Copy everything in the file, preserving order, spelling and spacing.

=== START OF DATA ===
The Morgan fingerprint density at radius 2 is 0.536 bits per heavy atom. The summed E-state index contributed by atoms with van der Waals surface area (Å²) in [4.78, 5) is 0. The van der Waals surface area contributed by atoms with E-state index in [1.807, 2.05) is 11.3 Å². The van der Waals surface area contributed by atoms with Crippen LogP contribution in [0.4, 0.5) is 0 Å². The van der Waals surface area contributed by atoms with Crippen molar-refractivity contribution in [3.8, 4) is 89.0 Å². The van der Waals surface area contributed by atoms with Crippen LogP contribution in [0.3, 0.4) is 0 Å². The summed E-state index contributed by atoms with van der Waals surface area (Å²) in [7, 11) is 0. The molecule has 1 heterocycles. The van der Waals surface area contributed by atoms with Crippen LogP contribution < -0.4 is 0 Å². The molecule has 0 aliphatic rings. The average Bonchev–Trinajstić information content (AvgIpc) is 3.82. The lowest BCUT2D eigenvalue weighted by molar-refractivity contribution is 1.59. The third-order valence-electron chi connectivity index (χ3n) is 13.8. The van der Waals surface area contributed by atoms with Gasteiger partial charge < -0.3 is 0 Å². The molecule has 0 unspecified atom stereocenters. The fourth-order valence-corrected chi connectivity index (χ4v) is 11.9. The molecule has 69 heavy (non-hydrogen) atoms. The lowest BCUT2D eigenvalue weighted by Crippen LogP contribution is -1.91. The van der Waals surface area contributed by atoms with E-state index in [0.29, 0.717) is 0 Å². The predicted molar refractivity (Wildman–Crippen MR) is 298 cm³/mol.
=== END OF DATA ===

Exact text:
The Morgan fingerprint density at radius 2 is 0.536 bits per heavy atom. The summed E-state index contributed by atoms with van der Waals surface area (Å²) in [4.78, 5) is 0. The van der Waals surface area contributed by atoms with E-state index in [1.807, 2.05) is 11.3 Å². The van der Waals surface area contributed by atoms with Crippen LogP contribution in [0.4, 0.5) is 0 Å². The van der Waals surface area contributed by atoms with Crippen molar-refractivity contribution in [3.8, 4) is 89.0 Å². The van der Waals surface area contributed by atoms with Crippen LogP contribution in [0.3, 0.4) is 0 Å². The summed E-state index contributed by atoms with van der Waals surface area (Å²) in [7, 11) is 0. The molecule has 1 heterocycles. The van der Waals surface area contributed by atoms with Crippen LogP contribution < -0.4 is 0 Å². The molecule has 0 aliphatic rings. The average Bonchev–Trinajstić information content (AvgIpc) is 3.82. The lowest BCUT2D eigenvalue weighted by molar-refractivity contribution is 1.59. The third-order valence-electron chi connectivity index (χ3n) is 13.8. The van der Waals surface area contributed by atoms with Gasteiger partial charge < -0.3 is 0 Å². The molecule has 0 unspecified atom stereocenters. The fourth-order valence-corrected chi connectivity index (χ4v) is 11.9. The molecule has 69 heavy (non-hydrogen) atoms. The lowest BCUT2D eigenvalue weighted by Crippen LogP contribution is -1.91. The van der Waals surface area contributed by atoms with E-state index in [0.29, 0.717) is 0 Å². The predicted molar refractivity (Wildman–Crippen MR) is 298 cm³/mol.